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Prescriber utilization of dalfampridine extended release tablets in multiple sclerosis: a retrospective pharmacy and medical claims analysis

Authors Jara M, Sidovar MF, Henney III HR

Received 15 October 2014

Accepted for publication 21 November 2014

Published 16 December 2014 Volume 2015:11 Pages 1—7

DOI https://doi.org/10.2147/TCRM.S75837

Checked for plagiarism Yes

Review by Single-blind

Peer reviewer comments 3

Editor who approved publication: Professor Garry Walsh

Michele Jara,1 Matthew F Sidovar,2 Herbert R Henney III2

1
Drug Safety and Risk Management, 2Clinical Development and Medical Affairs, Acorda Therapeutics, Inc, Ardsley, NY, USA

Purpose: This study aimed to characterize the prescribing of dalfampridine extended release (D-ER) 10 mg tablet treatment in people with multiple sclerosis (MS).
Methods: A retrospective cohort study was performed using Medco pharmacy and medical claims. Medical claims were used to identify MS patients with more than one prescription for D-ER with 1 year of prior continuous enrollment (n=704). These patients were matched 2:1 on age, sex, and health insurance source with a comparison group of MS patients who were treatment naïve for D-ER (n=1,403). Categorical data were analyzed by Χ2 test; ordinal data by Wilcoxon rank sum test; and continuous data by Student’s t-test.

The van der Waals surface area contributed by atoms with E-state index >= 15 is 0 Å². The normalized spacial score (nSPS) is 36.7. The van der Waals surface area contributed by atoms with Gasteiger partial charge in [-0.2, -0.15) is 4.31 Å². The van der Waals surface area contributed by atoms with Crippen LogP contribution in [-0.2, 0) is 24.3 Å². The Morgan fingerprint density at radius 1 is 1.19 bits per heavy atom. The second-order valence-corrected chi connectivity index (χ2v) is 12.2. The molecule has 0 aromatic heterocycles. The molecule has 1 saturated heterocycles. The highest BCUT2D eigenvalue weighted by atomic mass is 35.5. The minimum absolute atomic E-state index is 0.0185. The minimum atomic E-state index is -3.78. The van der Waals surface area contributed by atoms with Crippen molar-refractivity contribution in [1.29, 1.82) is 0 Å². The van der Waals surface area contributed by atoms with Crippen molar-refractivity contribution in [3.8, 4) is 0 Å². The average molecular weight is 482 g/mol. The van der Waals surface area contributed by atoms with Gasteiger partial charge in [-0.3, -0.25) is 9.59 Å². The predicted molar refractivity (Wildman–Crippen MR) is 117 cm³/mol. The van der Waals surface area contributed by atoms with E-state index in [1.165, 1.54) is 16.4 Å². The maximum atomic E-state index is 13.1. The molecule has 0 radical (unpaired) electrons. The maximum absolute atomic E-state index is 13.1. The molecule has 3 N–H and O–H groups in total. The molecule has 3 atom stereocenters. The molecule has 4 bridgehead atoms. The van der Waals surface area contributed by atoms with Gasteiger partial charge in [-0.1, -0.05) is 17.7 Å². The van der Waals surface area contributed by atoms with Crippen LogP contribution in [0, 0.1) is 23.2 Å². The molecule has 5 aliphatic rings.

Results: Most patients were women aged 45–64 years. In the year preceding D-ER initiation, the prevalence of seizure and renal impairment was numerically lower in the D-ER cohort relative to those who were D-ER naïve (seizure: 3.1% versus 4.7%, respectively; renal impairment: 4.3% versus 5.1%, respectively); however, prescriptions for antiepileptic drugs in the two cohorts were comparable. In the year preceding treatment initiation, 62% of the D-ER cohort was prescribed MS-specific disease-modifying therapies relative to 45% who were D-ER naïve.
Conclusion: Seizure and renal impairment rates among D-ER-naïve patients were consistent with published literature, yet rates among those prescribed D-ER during the year preceding treatment initiation were slightly lower than rates among D-ER-naïve patients. Given that D-ER is contraindicated in patients with history of seizure or moderate or severe renal impairment, lower rates may indicate that risk-minimization strategies contributed to the lower prevalence.

Keywords: disease-modifying therapy, database, seizures, renal impairment, pharma­coepidemiology

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